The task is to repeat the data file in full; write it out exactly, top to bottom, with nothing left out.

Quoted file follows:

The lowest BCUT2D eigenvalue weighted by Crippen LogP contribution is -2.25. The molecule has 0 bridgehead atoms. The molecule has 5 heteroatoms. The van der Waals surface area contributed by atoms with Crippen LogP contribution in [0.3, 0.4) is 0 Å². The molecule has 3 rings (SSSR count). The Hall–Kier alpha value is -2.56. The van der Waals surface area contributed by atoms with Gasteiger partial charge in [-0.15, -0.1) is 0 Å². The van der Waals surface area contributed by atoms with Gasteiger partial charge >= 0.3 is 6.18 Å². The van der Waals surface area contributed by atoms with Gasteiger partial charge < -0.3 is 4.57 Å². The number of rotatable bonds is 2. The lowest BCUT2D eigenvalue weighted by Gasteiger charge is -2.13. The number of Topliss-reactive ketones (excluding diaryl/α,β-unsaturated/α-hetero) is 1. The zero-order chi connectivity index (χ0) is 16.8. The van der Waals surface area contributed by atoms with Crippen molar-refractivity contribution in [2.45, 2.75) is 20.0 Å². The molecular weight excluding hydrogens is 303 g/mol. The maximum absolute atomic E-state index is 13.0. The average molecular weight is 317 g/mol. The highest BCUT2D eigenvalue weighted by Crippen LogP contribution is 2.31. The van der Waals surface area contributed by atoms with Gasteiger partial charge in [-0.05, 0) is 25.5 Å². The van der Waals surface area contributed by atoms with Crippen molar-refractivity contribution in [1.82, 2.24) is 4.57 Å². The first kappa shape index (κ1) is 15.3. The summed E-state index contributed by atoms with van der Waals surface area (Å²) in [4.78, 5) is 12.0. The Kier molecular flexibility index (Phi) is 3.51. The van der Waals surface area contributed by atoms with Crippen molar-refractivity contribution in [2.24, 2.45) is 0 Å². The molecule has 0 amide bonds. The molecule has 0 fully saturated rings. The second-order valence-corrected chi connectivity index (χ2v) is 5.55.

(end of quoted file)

The lowest BCUT2D eigenvalue weighted by Crippen LogP contribution is -2.25. The molecule has 0 bridgehead atoms. The molecule has 5 heteroatoms. The van der Waals surface area contributed by atoms with Crippen LogP contribution in [0.3, 0.4) is 0 Å². The molecule has 3 rings (SSSR count). The Hall–Kier alpha value is -2.56. The van der Waals surface area contributed by atoms with Gasteiger partial charge in [-0.15, -0.1) is 0 Å². The van der Waals surface area contributed by atoms with Gasteiger partial charge >= 0.3 is 6.18 Å². The van der Waals surface area contributed by atoms with Gasteiger partial charge < -0.3 is 4.57 Å². The number of rotatable bonds is 2. The lowest BCUT2D eigenvalue weighted by Gasteiger charge is -2.13. The number of Topliss-reactive ketones (excluding diaryl/α,β-unsaturated/α-hetero) is 1. The zero-order chi connectivity index (χ0) is 16.8. The van der Waals surface area contributed by atoms with Crippen molar-refractivity contribution in [2.45, 2.75) is 20.0 Å². The molecular weight excluding hydrogens is 303 g/mol. The maximum absolute atomic E-state index is 13.0. The average molecular weight is 317 g/mol. The highest BCUT2D eigenvalue weighted by Crippen LogP contribution is 2.31. The van der Waals surface area contributed by atoms with Gasteiger partial charge in [-0.05, 0) is 25.5 Å². The van der Waals surface area contributed by atoms with Crippen molar-refractivity contribution in [1.82, 2.24) is 4.57 Å². The first kappa shape index (κ1) is 15.3. The summed E-state index contributed by atoms with van der Waals surface area (Å²) in [4.78, 5) is 12.0. The Kier molecular flexibility index (Phi) is 3.51. The van der Waals surface area contributed by atoms with Crippen molar-refractivity contribution in [2.24, 2.45) is 0 Å². The molecule has 0 amide bonds. The molecule has 0 fully saturated rings. The second-order valence-corrected chi connectivity index (χ2v) is 5.55.